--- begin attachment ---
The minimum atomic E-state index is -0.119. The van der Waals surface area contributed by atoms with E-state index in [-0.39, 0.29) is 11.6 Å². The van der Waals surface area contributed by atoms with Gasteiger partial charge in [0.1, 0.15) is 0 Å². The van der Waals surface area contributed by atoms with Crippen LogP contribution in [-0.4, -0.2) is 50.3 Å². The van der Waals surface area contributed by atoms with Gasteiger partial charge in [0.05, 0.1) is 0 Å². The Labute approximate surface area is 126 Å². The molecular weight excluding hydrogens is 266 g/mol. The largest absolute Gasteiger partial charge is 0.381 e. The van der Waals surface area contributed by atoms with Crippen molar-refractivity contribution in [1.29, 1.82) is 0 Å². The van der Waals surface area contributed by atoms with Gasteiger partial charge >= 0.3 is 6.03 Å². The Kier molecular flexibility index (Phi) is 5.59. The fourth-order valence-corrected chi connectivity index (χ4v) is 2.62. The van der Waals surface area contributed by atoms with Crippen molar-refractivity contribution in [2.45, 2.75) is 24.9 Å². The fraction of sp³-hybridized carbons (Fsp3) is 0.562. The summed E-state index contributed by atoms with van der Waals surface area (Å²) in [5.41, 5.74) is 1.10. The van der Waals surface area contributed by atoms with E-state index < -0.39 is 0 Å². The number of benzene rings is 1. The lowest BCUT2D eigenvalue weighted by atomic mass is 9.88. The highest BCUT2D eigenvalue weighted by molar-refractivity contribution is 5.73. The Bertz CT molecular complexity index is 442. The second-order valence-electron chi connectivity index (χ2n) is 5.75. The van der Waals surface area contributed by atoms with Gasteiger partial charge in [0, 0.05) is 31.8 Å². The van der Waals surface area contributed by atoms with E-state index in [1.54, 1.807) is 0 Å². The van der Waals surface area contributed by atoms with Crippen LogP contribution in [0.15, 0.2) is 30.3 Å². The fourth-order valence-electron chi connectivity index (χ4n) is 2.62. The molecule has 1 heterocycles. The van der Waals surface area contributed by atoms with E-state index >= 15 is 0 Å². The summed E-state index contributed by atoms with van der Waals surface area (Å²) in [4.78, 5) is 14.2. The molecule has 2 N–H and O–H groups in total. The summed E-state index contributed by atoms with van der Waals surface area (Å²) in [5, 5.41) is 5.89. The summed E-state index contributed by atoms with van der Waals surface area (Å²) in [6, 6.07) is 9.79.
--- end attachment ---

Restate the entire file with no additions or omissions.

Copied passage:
The minimum atomic E-state index is -0.119. The van der Waals surface area contributed by atoms with E-state index in [-0.39, 0.29) is 11.6 Å². The van der Waals surface area contributed by atoms with Gasteiger partial charge in [0.1, 0.15) is 0 Å². The van der Waals surface area contributed by atoms with Crippen LogP contribution in [-0.4, -0.2) is 50.3 Å². The van der Waals surface area contributed by atoms with Gasteiger partial charge in [0.05, 0.1) is 0 Å². The Labute approximate surface area is 126 Å². The molecular weight excluding hydrogens is 266 g/mol. The largest absolute Gasteiger partial charge is 0.381 e. The van der Waals surface area contributed by atoms with Crippen molar-refractivity contribution in [1.29, 1.82) is 0 Å². The van der Waals surface area contributed by atoms with Gasteiger partial charge >= 0.3 is 6.03 Å². The Kier molecular flexibility index (Phi) is 5.59. The fourth-order valence-corrected chi connectivity index (χ4v) is 2.62. The van der Waals surface area contributed by atoms with Crippen molar-refractivity contribution in [2.45, 2.75) is 24.9 Å². The fraction of sp³-hybridized carbons (Fsp3) is 0.562. The summed E-state index contributed by atoms with van der Waals surface area (Å²) in [5.41, 5.74) is 1.10. The van der Waals surface area contributed by atoms with E-state index < -0.39 is 0 Å². The number of benzene rings is 1. The lowest BCUT2D eigenvalue weighted by atomic mass is 9.88. The highest BCUT2D eigenvalue weighted by molar-refractivity contribution is 5.73. The Bertz CT molecular complexity index is 442. The second-order valence-electron chi connectivity index (χ2n) is 5.75. The van der Waals surface area contributed by atoms with Gasteiger partial charge in [0, 0.05) is 31.8 Å². The van der Waals surface area contributed by atoms with E-state index in [1.54, 1.807) is 0 Å². The van der Waals surface area contributed by atoms with Crippen LogP contribution in [0.15, 0.2) is 30.3 Å². The fourth-order valence-electron chi connectivity index (χ4n) is 2.62. The molecule has 1 heterocycles. The van der Waals surface area contributed by atoms with E-state index >= 15 is 0 Å². The summed E-state index contributed by atoms with van der Waals surface area (Å²) in [4.78, 5) is 14.2. The molecule has 2 N–H and O–H groups in total. The summed E-state index contributed by atoms with van der Waals surface area (Å²) in [5, 5.41) is 5.89. The summed E-state index contributed by atoms with van der Waals surface area (Å²) in [6, 6.07) is 9.79.